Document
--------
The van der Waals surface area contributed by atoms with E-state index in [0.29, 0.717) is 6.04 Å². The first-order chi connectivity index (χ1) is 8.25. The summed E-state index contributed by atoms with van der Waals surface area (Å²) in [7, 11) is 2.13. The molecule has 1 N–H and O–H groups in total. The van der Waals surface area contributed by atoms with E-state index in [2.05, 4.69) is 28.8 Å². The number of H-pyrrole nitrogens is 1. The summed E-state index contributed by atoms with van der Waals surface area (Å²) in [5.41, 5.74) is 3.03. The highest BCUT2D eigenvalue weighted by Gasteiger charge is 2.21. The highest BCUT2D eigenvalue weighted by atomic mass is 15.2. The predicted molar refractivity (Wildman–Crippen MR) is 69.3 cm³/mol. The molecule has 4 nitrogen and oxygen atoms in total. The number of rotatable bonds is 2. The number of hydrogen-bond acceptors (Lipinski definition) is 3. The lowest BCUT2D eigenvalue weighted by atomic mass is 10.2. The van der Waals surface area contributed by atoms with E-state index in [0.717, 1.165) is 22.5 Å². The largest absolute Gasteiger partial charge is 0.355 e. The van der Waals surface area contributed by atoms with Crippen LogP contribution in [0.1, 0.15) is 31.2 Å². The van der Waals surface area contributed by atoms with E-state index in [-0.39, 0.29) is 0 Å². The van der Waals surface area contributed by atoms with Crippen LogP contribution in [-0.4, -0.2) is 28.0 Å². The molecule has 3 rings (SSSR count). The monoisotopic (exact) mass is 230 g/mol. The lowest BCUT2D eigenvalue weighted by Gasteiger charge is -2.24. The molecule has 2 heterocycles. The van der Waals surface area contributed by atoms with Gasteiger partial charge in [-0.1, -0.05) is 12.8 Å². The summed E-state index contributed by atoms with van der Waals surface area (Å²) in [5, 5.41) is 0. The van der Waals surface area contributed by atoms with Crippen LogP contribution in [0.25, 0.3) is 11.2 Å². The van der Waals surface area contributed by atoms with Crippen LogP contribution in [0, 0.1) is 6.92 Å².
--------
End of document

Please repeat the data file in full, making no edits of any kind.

The van der Waals surface area contributed by atoms with E-state index in [0.29, 0.717) is 6.04 Å². The first-order chi connectivity index (χ1) is 8.25. The summed E-state index contributed by atoms with van der Waals surface area (Å²) in [7, 11) is 2.13. The molecule has 1 N–H and O–H groups in total. The van der Waals surface area contributed by atoms with E-state index in [2.05, 4.69) is 28.8 Å². The number of H-pyrrole nitrogens is 1. The summed E-state index contributed by atoms with van der Waals surface area (Å²) in [5.41, 5.74) is 3.03. The highest BCUT2D eigenvalue weighted by Gasteiger charge is 2.21. The highest BCUT2D eigenvalue weighted by atomic mass is 15.2. The predicted molar refractivity (Wildman–Crippen MR) is 69.3 cm³/mol. The molecule has 4 nitrogen and oxygen atoms in total. The number of rotatable bonds is 2. The number of hydrogen-bond acceptors (Lipinski definition) is 3. The lowest BCUT2D eigenvalue weighted by atomic mass is 10.2. The van der Waals surface area contributed by atoms with E-state index in [0.717, 1.165) is 22.5 Å². The largest absolute Gasteiger partial charge is 0.355 e. The van der Waals surface area contributed by atoms with Crippen LogP contribution in [0.1, 0.15) is 31.2 Å². The van der Waals surface area contributed by atoms with E-state index in [-0.39, 0.29) is 0 Å². The van der Waals surface area contributed by atoms with Crippen LogP contribution in [-0.4, -0.2) is 28.0 Å². The molecule has 3 rings (SSSR count). The monoisotopic (exact) mass is 230 g/mol. The lowest BCUT2D eigenvalue weighted by Gasteiger charge is -2.24. The molecule has 2 heterocycles. The van der Waals surface area contributed by atoms with Gasteiger partial charge in [-0.1, -0.05) is 12.8 Å². The summed E-state index contributed by atoms with van der Waals surface area (Å²) in [5, 5.41) is 0. The van der Waals surface area contributed by atoms with Crippen LogP contribution in [0.25, 0.3) is 11.2 Å². The van der Waals surface area contributed by atoms with Crippen LogP contribution in [0, 0.1) is 6.92 Å².